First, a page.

So I was mildly amused at the small but noticeable traffic spike I experienced this past weekend, presumably because so many people thought I might have posted something in honor of International Bacon Day. Two things.
1. I love you. But I am not your goddamn bacon hero.
2. Every day is International Bacon Day. Amateurs.
I was actually pretty busy this past weekend, in between a refreshing mini-road trip to Bloomington, Indiana (which is a long separate post in and of itself) and my perpetual weekend struggle to maintain an appropriate Nap to Household Chores ratio. I did find time, however, to do my favorite two culinary things: finding new and improved ways to deliver pork products to my mouth, and cooking things that I like saying.
We’ve talked about this last one, haven’t we? Seriously. I am all about John Dory, manchego cheese, cooking stuff “en papillote,” maybe because cooking and eating for me are often, in a sense, literary events as much as gastronomic ones – I am mindful of the “sound” of things. Or, in a more pedestrian sense, I hear about a food that sounds interesting and I try it.
Anyway, two recipes. You will notice a couple of similarities. Both are South/Central American corn-based “bread” products which are pan-cooked and designed to be topped or stuffed with the tasty goodness of your choice.
And both have awesome names.
In order to make arepas taste their best, you absolutely have to trill the “r.” And watch Mark Bittman’s recent episode of The Minimalist, where he pays tribute to their Venezuelan origins and whips up a batch that looks almost impossibly tasty. Reading the actual recipe might also help.
Julie and I had a conversation about Mark Bittman’s recipes a few days ago, which is germane to this recipe. I don’t want to misrepresent what she said, but one thing we wound up agreeing on is that he sometimes presents things as being very simple and straightforward when a great deal of care or attention or technique is required. This is a problem with a lot of recipe writers (including me), I think… one reads a recipe and thinks “is that wording particularly important?” Does “turn the heat to low” mean “lower it to a simmer” or does it mean, “almost but not quite turn the heat off.”
It used to be that recipes were basically just ingredients lists plus a line like “cook in the expected way.” Cookbooks were written for people who knew how to cook. Now you’re never sure. I read a recipe and think to myself “okay is that instruction meant to be followed to the letter or is that just general advice to someone who doesn’t know how to sweat vegetables?”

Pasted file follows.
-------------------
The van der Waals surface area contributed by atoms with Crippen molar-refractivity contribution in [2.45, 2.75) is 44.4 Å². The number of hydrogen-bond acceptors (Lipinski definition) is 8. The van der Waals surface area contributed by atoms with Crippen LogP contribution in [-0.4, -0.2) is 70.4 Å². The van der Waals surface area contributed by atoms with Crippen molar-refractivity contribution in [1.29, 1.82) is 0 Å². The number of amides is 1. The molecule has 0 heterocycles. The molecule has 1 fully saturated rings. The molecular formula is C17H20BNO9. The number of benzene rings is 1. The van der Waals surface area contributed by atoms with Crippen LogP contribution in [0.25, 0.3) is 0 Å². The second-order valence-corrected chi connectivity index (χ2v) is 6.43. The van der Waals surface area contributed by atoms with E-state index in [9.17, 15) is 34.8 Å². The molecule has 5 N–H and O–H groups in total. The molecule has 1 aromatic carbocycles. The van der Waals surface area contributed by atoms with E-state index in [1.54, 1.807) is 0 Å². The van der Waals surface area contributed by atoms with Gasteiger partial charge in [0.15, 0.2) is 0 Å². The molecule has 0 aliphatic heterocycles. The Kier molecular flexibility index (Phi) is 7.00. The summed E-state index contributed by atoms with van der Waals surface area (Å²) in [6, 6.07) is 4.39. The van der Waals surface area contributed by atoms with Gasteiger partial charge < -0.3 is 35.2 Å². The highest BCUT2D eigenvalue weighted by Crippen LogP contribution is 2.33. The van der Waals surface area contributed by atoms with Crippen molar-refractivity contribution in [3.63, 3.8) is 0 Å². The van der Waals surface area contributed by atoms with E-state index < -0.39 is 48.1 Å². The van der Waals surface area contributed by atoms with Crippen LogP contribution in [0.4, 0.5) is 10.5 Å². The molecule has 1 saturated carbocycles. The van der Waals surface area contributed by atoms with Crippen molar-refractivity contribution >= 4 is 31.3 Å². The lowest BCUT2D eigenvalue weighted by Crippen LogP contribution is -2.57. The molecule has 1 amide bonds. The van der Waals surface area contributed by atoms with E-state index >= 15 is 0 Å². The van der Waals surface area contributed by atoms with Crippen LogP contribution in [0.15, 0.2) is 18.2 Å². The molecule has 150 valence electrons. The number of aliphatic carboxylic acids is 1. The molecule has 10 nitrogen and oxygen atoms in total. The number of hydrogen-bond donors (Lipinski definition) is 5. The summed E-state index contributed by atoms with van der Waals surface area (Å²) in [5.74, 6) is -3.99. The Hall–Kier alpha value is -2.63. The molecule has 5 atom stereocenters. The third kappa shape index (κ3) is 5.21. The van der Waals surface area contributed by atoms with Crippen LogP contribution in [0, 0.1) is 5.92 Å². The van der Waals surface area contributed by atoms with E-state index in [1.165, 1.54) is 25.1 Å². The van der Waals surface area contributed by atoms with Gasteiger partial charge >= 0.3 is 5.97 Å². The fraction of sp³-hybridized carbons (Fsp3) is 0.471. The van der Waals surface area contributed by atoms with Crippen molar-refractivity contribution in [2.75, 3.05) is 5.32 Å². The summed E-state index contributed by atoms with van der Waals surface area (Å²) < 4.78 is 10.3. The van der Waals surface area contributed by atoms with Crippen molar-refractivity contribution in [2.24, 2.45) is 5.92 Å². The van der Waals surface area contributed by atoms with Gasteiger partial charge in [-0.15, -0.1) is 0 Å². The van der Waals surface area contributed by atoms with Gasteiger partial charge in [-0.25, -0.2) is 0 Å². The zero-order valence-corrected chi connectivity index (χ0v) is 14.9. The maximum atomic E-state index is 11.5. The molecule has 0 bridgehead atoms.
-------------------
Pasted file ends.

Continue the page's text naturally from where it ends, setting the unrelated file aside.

Anyway, arepas. Make them! But make sure to allow the “batter” to hydrate adequately, and corn takes longer to absorb liquid than does wheat flour.
But YUM. The combination of corn/scallions/cilantro is wonderful here, so green and sweet and verdant. I really liked them.
Especially because I cut one open and added bacon to it.
And you know what’s better than arepas? Papusas!
These are Equadoran, easy to make, infinitely variable, and just about the greatest thing ever.
This recipe is SO easy:
1 cup Masa Harina
1/2 cup plus a couple of tablespoons of VERY HOT water
1/2 t salt.
Whisk the salt into the corn flour, and then add the water, stirring rapidly to prevent clumping, and continue stirring for a second until all the water has been absorbed. Let the dough sit for ten minutes. It should be wet but not sticky.
To cook a papusa, take a small ball of the dough, punch a little hole in it with your thumb, stuff with savory goodness (in my case bacon and cheese) and close the hole. Sear in a hot skillet over a little bit of cooking oil.
Again, the caution here, is that the dough is tasty if a bit bland. When it fries it becomes sweet and crunchy. MMMM. Try to maintain a decent ratio of missile to payload. Manage that ratio and you might have the greatest thing ever.
Oh – one baco-shoutout. The Cardamom Addict, whose blog of the same name I’ve come to really enjoy lately, flattered me by mentioning me in her 9/5 post. You should all become big fans of her savory prose and tantalizing recipes.
Anyway, Bacon Day, Labor Day, whatever, I hope you all had a wonderful holiday weekend.